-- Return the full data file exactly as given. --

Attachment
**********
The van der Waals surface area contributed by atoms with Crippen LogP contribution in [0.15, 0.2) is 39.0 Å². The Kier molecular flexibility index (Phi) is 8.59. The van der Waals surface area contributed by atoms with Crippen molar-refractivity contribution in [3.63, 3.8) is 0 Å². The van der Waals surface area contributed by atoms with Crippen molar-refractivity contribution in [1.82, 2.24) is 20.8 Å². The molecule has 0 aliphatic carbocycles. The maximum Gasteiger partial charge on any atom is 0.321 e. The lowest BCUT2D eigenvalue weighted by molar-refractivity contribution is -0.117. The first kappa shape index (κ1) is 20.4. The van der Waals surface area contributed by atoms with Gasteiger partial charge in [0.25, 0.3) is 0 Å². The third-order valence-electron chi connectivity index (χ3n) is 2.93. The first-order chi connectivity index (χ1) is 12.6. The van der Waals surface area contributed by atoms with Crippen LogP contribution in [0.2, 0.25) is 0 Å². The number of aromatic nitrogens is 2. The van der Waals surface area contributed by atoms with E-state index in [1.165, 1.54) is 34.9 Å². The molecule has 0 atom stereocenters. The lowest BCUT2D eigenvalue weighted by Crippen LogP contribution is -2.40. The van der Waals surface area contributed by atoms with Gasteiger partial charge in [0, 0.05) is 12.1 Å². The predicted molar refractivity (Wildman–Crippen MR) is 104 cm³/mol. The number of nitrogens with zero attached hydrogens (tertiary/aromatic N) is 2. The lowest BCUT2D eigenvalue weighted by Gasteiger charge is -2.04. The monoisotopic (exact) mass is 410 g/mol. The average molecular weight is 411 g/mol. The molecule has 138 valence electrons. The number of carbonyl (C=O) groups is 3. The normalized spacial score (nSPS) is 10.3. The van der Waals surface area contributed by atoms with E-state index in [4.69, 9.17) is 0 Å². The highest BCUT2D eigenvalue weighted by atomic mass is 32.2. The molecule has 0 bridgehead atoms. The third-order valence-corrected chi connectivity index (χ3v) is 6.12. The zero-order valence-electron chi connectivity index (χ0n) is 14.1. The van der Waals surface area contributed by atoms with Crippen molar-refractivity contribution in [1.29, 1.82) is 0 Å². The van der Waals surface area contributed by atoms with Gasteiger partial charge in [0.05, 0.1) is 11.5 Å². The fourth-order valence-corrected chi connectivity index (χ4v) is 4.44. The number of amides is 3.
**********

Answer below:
The van der Waals surface area contributed by atoms with Crippen LogP contribution in [0.15, 0.2) is 39.0 Å². The Kier molecular flexibility index (Phi) is 8.59. The van der Waals surface area contributed by atoms with Crippen molar-refractivity contribution in [3.63, 3.8) is 0 Å². The van der Waals surface area contributed by atoms with Crippen molar-refractivity contribution in [1.82, 2.24) is 20.8 Å². The molecule has 0 aliphatic carbocycles. The maximum Gasteiger partial charge on any atom is 0.321 e. The lowest BCUT2D eigenvalue weighted by molar-refractivity contribution is -0.117. The first kappa shape index (κ1) is 20.4. The van der Waals surface area contributed by atoms with Gasteiger partial charge in [0.25, 0.3) is 0 Å². The third-order valence-electron chi connectivity index (χ3n) is 2.93. The first-order chi connectivity index (χ1) is 12.6. The van der Waals surface area contributed by atoms with Crippen LogP contribution in [0.2, 0.25) is 0 Å². The number of aromatic nitrogens is 2. The van der Waals surface area contributed by atoms with E-state index in [1.165, 1.54) is 34.9 Å². The molecule has 0 atom stereocenters. The lowest BCUT2D eigenvalue weighted by Crippen LogP contribution is -2.40. The van der Waals surface area contributed by atoms with Gasteiger partial charge in [0, 0.05) is 12.1 Å². The predicted molar refractivity (Wildman–Crippen MR) is 104 cm³/mol. The number of nitrogens with zero attached hydrogens (tertiary/aromatic N) is 2. The lowest BCUT2D eigenvalue weighted by Gasteiger charge is -2.04. The monoisotopic (exact) mass is 410 g/mol. The average molecular weight is 411 g/mol. The molecule has 138 valence electrons. The number of carbonyl (C=O) groups is 3. The normalized spacial score (nSPS) is 10.3. The van der Waals surface area contributed by atoms with E-state index in [4.69, 9.17) is 0 Å². The highest BCUT2D eigenvalue weighted by atomic mass is 32.2. The molecule has 0 bridgehead atoms. The third-order valence-corrected chi connectivity index (χ3v) is 6.12. The zero-order valence-electron chi connectivity index (χ0n) is 14.1. The van der Waals surface area contributed by atoms with Crippen molar-refractivity contribution in [1.29, 1.82) is 0 Å². The van der Waals surface area contributed by atoms with Gasteiger partial charge in [0.05, 0.1) is 11.5 Å². The fourth-order valence-corrected chi connectivity index (χ4v) is 4.44. The number of amides is 3.